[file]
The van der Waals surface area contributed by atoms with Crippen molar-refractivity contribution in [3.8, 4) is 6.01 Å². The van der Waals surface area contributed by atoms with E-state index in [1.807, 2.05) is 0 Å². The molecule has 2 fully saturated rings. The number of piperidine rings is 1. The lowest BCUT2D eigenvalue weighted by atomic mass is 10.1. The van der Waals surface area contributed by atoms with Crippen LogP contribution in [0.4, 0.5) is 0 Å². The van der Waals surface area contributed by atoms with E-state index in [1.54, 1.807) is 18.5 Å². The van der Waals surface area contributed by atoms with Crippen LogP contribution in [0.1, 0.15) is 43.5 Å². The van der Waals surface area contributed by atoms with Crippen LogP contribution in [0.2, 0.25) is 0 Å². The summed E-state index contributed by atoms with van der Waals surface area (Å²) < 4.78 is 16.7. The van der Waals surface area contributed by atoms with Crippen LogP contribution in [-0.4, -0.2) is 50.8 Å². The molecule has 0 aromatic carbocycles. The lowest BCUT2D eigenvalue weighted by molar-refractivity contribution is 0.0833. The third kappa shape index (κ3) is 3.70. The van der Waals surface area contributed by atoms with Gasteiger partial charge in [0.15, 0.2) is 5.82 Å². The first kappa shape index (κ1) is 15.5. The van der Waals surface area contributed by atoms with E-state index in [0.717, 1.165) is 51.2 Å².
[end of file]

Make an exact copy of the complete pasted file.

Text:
The van der Waals surface area contributed by atoms with Crippen molar-refractivity contribution in [3.8, 4) is 6.01 Å². The van der Waals surface area contributed by atoms with E-state index in [1.807, 2.05) is 0 Å². The molecule has 2 fully saturated rings. The number of piperidine rings is 1. The lowest BCUT2D eigenvalue weighted by atomic mass is 10.1. The van der Waals surface area contributed by atoms with Crippen LogP contribution in [0.4, 0.5) is 0 Å². The van der Waals surface area contributed by atoms with E-state index in [1.54, 1.807) is 18.5 Å². The van der Waals surface area contributed by atoms with Crippen LogP contribution in [0.1, 0.15) is 43.5 Å². The van der Waals surface area contributed by atoms with Crippen LogP contribution in [0.2, 0.25) is 0 Å². The summed E-state index contributed by atoms with van der Waals surface area (Å²) < 4.78 is 16.7. The van der Waals surface area contributed by atoms with Crippen LogP contribution in [-0.4, -0.2) is 50.8 Å². The molecule has 0 aromatic carbocycles. The lowest BCUT2D eigenvalue weighted by molar-refractivity contribution is 0.0833. The third kappa shape index (κ3) is 3.70. The van der Waals surface area contributed by atoms with Gasteiger partial charge in [0.15, 0.2) is 5.82 Å². The first kappa shape index (κ1) is 15.5. The van der Waals surface area contributed by atoms with E-state index in [0.717, 1.165) is 51.2 Å².